WARSAW, Poland -- The Polish Parliament voted yesterday to appoint a former Communist to head the country's top watchdog body, rejecting a stalwart of the Solidarity movement.
It was the first time since the fall of Communist rule in June 1989 that the parliamentary bloc led by former party members had held together to outvote Solidarity deputies.
The former Communists and their allies hold 65 percent of the parliamentary seats, in accordance with an agreement made early in 1989. But until yesterday they had not used their numerical majority, preferring, for political reasons, to seek a consensus with the Solidarity representatives elected to the remaining 35 percent of the seats.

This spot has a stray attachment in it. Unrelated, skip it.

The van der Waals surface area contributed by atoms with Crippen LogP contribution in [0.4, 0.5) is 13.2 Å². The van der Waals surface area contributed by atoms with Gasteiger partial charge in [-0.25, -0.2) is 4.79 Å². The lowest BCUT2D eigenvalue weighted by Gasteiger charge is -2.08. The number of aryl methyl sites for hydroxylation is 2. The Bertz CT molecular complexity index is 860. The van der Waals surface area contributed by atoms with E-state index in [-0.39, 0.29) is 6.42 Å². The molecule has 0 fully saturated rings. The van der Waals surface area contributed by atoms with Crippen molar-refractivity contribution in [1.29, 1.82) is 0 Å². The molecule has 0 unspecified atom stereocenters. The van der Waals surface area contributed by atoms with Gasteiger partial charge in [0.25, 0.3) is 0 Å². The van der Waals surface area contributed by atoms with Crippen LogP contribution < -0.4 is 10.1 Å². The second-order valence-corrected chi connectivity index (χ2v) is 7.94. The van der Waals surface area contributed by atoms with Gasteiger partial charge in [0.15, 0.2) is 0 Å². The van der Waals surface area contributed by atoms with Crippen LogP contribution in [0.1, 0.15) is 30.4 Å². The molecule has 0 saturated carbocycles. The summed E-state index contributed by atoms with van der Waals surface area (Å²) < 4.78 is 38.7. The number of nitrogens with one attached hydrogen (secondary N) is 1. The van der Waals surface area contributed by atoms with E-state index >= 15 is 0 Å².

Yesterday, however, they voted en bloc 192-132 to appoint economist Wieslawa Ziolkowska, a former Communist and now the leader of the Polish Social Democratic Union, a Communist heir, to the chairmanship of Poland's Supreme Chamber of Control, a watchdog body responsible for policing all institutions, including the police.
Ms. Ziolkowska's new post could prove an embarrassment to the new authorities, since it presumably means a critical voice in a chorus of conformity.